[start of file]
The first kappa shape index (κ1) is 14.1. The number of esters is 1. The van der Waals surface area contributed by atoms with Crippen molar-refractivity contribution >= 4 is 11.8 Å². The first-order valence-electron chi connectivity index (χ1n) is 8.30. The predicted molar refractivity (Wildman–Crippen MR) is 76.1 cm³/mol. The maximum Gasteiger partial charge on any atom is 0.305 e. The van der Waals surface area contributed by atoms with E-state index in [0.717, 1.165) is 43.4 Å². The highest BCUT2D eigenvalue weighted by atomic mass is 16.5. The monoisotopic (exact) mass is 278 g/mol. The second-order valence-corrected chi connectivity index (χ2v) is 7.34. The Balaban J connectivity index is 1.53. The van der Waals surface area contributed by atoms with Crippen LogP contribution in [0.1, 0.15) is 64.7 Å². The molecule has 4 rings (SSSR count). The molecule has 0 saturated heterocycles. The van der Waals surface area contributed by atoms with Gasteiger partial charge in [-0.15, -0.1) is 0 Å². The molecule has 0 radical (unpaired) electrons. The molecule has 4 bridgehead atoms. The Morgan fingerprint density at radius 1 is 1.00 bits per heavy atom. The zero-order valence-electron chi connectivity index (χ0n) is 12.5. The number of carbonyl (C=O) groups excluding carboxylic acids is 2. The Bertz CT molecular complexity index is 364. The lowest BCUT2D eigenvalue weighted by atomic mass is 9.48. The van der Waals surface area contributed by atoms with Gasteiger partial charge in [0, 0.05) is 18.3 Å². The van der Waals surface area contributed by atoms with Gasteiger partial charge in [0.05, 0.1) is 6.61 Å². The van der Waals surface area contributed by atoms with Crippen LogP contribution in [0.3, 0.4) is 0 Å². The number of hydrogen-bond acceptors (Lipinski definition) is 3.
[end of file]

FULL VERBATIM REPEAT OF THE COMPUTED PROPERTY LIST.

The first kappa shape index (κ1) is 14.1. The number of esters is 1. The van der Waals surface area contributed by atoms with Crippen molar-refractivity contribution >= 4 is 11.8 Å². The first-order valence-electron chi connectivity index (χ1n) is 8.30. The predicted molar refractivity (Wildman–Crippen MR) is 76.1 cm³/mol. The maximum Gasteiger partial charge on any atom is 0.305 e. The van der Waals surface area contributed by atoms with E-state index in [0.717, 1.165) is 43.4 Å². The highest BCUT2D eigenvalue weighted by atomic mass is 16.5. The monoisotopic (exact) mass is 278 g/mol. The second-order valence-corrected chi connectivity index (χ2v) is 7.34. The Balaban J connectivity index is 1.53. The van der Waals surface area contributed by atoms with Crippen LogP contribution in [0.1, 0.15) is 64.7 Å². The molecule has 4 rings (SSSR count). The molecule has 0 saturated heterocycles. The van der Waals surface area contributed by atoms with Gasteiger partial charge in [-0.15, -0.1) is 0 Å². The molecule has 0 radical (unpaired) electrons. The molecule has 4 bridgehead atoms. The Morgan fingerprint density at radius 1 is 1.00 bits per heavy atom. The zero-order valence-electron chi connectivity index (χ0n) is 12.5. The number of carbonyl (C=O) groups excluding carboxylic acids is 2. The Bertz CT molecular complexity index is 364. The lowest BCUT2D eigenvalue weighted by atomic mass is 9.48. The van der Waals surface area contributed by atoms with Gasteiger partial charge in [0, 0.05) is 18.3 Å². The van der Waals surface area contributed by atoms with Gasteiger partial charge in [0.05, 0.1) is 6.61 Å². The van der Waals surface area contributed by atoms with Crippen LogP contribution in [0.3, 0.4) is 0 Å². The number of hydrogen-bond acceptors (Lipinski definition) is 3.